We are seeing increasing numbers of patients (particularly dogs) that will not tolerate a nail clip conscious. Even the calmest of pets can dislike their feet being touched. For most pets this procedure induces fear, stress or anxiety that can lead to escape efforts, aggressive responses or cowering in fear. If we choose to ignore these signals and use firm restraint to get the job done this can lead to life-threatening respiratory distress, life-long anxiety issues not to mention the danger it imposes on the person doing it! It also tends to make it even harder to do it the next time.
Even if your pet does not currently tolerate nail clips, some training and persistence could change this! Here are some handy hints for making your pet’s nail clips fear-free:
As soon as you get your pet you should be working on getting them used to you touching areas of their body they may be uncomfortable with, including the feet. Using consistent, positive reinforcement (e.g. treat rewards), practice daily gradually working up to a nail clip. A good desensitisation program may take weeks to achieve the desired effect but can result in a pet that is comfortable with you touching their feet and even clipping their nails knowing they will receive a reward for their compliance. Speak to your vet about tailoring a desensitisation program specific to your pet.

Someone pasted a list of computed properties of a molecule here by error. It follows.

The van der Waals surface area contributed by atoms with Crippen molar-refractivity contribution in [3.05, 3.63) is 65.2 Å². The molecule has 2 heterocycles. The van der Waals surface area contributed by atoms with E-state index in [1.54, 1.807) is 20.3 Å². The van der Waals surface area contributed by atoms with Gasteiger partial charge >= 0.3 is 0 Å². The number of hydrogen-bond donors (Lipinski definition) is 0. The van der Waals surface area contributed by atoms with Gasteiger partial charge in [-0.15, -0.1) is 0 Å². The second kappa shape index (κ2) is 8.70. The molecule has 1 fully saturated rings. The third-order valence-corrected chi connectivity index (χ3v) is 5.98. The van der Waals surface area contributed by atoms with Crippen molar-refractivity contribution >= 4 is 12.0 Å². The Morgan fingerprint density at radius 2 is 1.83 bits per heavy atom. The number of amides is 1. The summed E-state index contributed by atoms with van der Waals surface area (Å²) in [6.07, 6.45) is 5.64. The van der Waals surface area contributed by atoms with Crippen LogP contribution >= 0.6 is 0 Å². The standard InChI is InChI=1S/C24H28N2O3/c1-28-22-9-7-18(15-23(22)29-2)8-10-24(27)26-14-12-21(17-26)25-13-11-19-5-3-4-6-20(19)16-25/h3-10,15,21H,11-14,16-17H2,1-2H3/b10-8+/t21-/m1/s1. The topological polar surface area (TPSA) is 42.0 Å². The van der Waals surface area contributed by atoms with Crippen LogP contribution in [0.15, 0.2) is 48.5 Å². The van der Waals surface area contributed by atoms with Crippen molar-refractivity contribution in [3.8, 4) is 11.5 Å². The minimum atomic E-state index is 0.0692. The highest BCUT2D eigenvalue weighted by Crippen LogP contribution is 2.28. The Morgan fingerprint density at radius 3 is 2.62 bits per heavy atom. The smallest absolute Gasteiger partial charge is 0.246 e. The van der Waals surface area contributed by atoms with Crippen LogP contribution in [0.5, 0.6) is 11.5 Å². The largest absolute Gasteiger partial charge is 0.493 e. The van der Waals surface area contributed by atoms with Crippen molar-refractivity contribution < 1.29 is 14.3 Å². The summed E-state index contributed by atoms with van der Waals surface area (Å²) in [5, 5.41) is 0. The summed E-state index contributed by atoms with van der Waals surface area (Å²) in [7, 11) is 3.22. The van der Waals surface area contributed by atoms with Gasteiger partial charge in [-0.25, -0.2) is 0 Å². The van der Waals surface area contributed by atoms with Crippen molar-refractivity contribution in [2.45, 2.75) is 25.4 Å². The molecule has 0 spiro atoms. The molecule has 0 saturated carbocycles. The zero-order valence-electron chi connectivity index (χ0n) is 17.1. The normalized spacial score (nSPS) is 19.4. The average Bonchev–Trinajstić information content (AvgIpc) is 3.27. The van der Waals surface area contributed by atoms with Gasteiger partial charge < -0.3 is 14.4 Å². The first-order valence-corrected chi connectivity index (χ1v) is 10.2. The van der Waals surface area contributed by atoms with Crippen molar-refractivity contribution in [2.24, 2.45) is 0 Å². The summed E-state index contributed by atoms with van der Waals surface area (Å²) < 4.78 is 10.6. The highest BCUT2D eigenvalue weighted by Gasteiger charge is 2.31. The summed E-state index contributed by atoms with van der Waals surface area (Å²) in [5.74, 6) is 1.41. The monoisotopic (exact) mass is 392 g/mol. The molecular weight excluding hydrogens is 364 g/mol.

For pet’s that are particularly fearful of the clippers, go SLOW! This process can take months so be patient! The following can be used with continuous positive reinforcement with high-value rewards. Do not proceed to the next step unless your pet is allowing the action without showing any fear or stress. If they do show stress, take it back a step.
- Practice as above handling your pet’s feet. Teach them a cue that indicates they need to stay still and allow you to look (e.g. “let me look”).
- Bring out the clippers and show them to your pet. Give high-value rewards.
- Place the clippers near the pet’s foot.
- Place the clippers near the pet’s foot and practice making the “clip” sound. You can use dry spaghetti to cut through for this.
- Practice holding the toe and holding the clippers up to the toe. If you can, do this whilst making the clip sound.
- Clip the nail. Start with one foot only.
- Clip all nails in one sitting.
If despite all of this they are still very fearful of the clippers it might be worth trying a dremel or a scratch board instead to wear the nails down.
Do they really need doing?
Quite often we are asked to cut nails that do not need to be cut i.e. they are already short enough. Many dogs’ nails will stay short purely from being walked on harder surfaces that act as nail files to file them down to an acceptable level. If this is the case only the dew claws may need cutting which is a much quicker procedure and usually better tolerated by the dog.